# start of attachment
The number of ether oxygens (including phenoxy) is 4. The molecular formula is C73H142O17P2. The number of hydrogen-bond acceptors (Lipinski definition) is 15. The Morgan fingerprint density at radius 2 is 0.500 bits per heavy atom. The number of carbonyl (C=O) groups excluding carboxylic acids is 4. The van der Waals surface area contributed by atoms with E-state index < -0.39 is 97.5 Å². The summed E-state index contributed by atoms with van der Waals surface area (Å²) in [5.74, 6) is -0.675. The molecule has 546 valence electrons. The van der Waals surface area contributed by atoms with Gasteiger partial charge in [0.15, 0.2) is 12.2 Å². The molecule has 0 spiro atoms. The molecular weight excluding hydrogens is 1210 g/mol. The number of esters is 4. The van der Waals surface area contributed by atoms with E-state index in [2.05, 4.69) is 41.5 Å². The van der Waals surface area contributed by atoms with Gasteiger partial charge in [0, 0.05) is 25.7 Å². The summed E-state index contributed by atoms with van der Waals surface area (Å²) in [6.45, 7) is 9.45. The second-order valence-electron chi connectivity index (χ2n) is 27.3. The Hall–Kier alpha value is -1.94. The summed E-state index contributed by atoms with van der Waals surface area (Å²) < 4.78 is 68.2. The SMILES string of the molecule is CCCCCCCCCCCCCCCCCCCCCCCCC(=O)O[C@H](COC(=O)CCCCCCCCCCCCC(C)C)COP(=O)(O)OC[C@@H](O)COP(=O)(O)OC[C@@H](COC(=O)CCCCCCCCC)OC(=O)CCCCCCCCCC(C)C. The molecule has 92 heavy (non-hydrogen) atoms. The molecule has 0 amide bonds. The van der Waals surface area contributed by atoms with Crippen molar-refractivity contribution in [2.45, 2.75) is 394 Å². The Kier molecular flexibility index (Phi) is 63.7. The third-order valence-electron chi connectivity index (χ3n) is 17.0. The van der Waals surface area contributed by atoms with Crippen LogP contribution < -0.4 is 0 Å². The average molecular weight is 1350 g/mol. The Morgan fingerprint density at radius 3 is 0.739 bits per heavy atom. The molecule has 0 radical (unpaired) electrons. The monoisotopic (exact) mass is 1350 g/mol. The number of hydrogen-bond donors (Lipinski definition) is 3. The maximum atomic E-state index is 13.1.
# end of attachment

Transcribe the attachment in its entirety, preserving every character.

The number of ether oxygens (including phenoxy) is 4. The molecular formula is C73H142O17P2. The number of hydrogen-bond acceptors (Lipinski definition) is 15. The Morgan fingerprint density at radius 2 is 0.500 bits per heavy atom. The number of carbonyl (C=O) groups excluding carboxylic acids is 4. The van der Waals surface area contributed by atoms with E-state index < -0.39 is 97.5 Å². The summed E-state index contributed by atoms with van der Waals surface area (Å²) in [5.74, 6) is -0.675. The molecule has 546 valence electrons. The van der Waals surface area contributed by atoms with Gasteiger partial charge in [0.15, 0.2) is 12.2 Å². The molecule has 0 spiro atoms. The molecular weight excluding hydrogens is 1210 g/mol. The number of esters is 4. The van der Waals surface area contributed by atoms with E-state index in [2.05, 4.69) is 41.5 Å². The van der Waals surface area contributed by atoms with Gasteiger partial charge in [0, 0.05) is 25.7 Å². The summed E-state index contributed by atoms with van der Waals surface area (Å²) in [6.45, 7) is 9.45. The second-order valence-electron chi connectivity index (χ2n) is 27.3. The Hall–Kier alpha value is -1.94. The summed E-state index contributed by atoms with van der Waals surface area (Å²) < 4.78 is 68.2. The SMILES string of the molecule is CCCCCCCCCCCCCCCCCCCCCCCCC(=O)O[C@H](COC(=O)CCCCCCCCCCCCC(C)C)COP(=O)(O)OC[C@@H](O)COP(=O)(O)OC[C@@H](COC(=O)CCCCCCCCC)OC(=O)CCCCCCCCCC(C)C. The molecule has 92 heavy (non-hydrogen) atoms. The molecule has 0 amide bonds. The van der Waals surface area contributed by atoms with Crippen molar-refractivity contribution in [2.45, 2.75) is 394 Å². The Kier molecular flexibility index (Phi) is 63.7. The third-order valence-electron chi connectivity index (χ3n) is 17.0. The van der Waals surface area contributed by atoms with Crippen LogP contribution < -0.4 is 0 Å². The average molecular weight is 1350 g/mol. The Morgan fingerprint density at radius 3 is 0.739 bits per heavy atom. The molecule has 0 radical (unpaired) electrons. The monoisotopic (exact) mass is 1350 g/mol. The number of hydrogen-bond donors (Lipinski definition) is 3. The maximum atomic E-state index is 13.1.